Backup and recovery systems have never been all that easy to deal with. Not only are they expensive to build and maintain, but they need to accommodate increasingly diverse data center infrastructure that has become both more virtual and more heterogeneous in nature.
B&R, in fact, has a tendency to follow the divergent paths of the data center at large — as new systems are deployed in a not altogether coordinated fashion, their associated recovery components end up creating a hodgepodge of platforms that can be unwieldy, at best, in the frantic rush to get services up and running again.
Naturally, then, disaster recovery across heterogeneous infrastructure is proving to be a hot commodity, as storage and networking firms look to shore up their capabilities in preparation for even more advanced cloud architectures. A company called Unitrends has made several strategic moves to align its Enterprise Backup virtual appliance, which operates across Hyper-V and vSphere deployments, with high-speed data center platforms. In recent weeks, the firm has teamed up with Nexsan to form an integrated backup system with the E-Series SAN and NST5000 Unified hybrid storage solution, while at the same time joining forces with with ExaGrid, a maker of scalable, disk-based backup systems. In both cases, the overriding goal is to provide for both rapid recovery and broadbased reach into widespread enterprise infrastructure.
This may be well and good for enterprises looking to revamp their entire recovery infrastructure. However, for those that would still like to utilize their existing platforms, there are ways to integrate them into a more cohesive whole. A company called Bocada, for example, provides a backup management and analytics system that drills into disparate systems to ascertain their performance. From a single dashboard, users can analyze individual backup operations, not just servers of virtual machines, and then adjust policies to correct deficiencies and improve on successes.https://o1.qnsr.com/log/p.gif?;n=203;c=204663295;s=11915;x=7936;f=201904081034270;u=j;z=TIMESTAMP;a=20410779;e=i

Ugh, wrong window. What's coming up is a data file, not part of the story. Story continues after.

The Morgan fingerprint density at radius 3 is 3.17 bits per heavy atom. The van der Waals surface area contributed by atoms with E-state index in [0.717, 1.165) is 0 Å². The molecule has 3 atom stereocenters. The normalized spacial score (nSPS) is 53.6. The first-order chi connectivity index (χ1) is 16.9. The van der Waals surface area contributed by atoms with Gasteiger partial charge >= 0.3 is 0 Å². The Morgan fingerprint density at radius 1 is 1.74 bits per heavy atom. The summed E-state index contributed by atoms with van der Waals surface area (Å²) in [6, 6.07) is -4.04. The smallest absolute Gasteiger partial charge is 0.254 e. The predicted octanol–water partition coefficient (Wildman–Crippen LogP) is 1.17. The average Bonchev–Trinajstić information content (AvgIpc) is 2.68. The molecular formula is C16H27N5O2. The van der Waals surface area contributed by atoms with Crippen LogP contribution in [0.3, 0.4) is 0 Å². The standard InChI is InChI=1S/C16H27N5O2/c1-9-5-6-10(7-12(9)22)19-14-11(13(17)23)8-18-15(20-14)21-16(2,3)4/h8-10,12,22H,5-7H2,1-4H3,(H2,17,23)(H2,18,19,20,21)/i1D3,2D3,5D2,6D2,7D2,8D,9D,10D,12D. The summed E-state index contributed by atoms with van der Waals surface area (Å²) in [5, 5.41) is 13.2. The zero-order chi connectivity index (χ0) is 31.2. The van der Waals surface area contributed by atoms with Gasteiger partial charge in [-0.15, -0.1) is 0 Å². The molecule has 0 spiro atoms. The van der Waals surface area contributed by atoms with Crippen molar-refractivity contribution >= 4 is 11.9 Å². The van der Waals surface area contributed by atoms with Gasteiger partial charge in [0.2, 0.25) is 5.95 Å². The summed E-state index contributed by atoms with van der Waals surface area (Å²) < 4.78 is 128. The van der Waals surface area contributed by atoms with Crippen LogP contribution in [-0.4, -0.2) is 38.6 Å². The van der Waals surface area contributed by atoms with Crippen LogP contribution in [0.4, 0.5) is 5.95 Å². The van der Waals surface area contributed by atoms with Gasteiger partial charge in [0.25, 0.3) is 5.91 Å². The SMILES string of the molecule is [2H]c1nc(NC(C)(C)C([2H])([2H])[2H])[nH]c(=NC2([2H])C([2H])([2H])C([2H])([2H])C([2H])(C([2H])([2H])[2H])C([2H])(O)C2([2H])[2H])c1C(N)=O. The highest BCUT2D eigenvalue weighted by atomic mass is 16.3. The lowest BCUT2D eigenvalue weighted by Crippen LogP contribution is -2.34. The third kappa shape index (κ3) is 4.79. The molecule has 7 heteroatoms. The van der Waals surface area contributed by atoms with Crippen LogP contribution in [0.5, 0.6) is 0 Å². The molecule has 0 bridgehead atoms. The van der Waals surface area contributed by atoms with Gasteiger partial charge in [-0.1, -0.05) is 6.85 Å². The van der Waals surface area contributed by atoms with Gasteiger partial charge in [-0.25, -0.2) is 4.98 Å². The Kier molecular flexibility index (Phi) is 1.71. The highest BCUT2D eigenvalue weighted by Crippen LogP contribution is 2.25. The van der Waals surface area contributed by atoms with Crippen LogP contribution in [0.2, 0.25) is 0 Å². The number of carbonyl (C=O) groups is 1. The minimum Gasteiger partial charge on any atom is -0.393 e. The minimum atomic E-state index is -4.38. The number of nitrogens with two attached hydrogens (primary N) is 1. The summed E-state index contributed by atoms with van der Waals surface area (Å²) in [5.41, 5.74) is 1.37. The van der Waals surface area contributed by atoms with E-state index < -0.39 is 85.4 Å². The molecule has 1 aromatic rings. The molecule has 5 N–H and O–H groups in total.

The reality of heterogeneous environments is also hitting home for the top virtualization players. VMware recently announced that its vFabric Data Director 2.0 will support Oracle databases within the vSphere environment, which should make it easier for developers to create all manner of multi-vendor database applications, including provisioning, cloning and backup. vFabric now supports Oracle 10gR2 and 11gR2, as well as Postgres 9.1, and provides access to various development environments through the GemFire, SQLFire and Spring frameworks.
Heterogeneous environments come into being primarily from the twin drives of increasing operation performance and flexibility and cutting costs. That they tend to follow haphazard development paths has more to do with budgetary constraints than lack of foresight. After all, not many enterprises have the resources to build fully integrated data center environments from scratch.
When it comes to devising a cohesive backup infrastructure for these disparate environments, however, most organizations will keep a close eye on the bottom line in the hopes that overall performance will never truly be tested in real-world situations. Fortunately, with a heterogeneous backup system to match existing data center environments, enterprises will find themselves with the best of both worlds: low costs and a thorough recovery platform.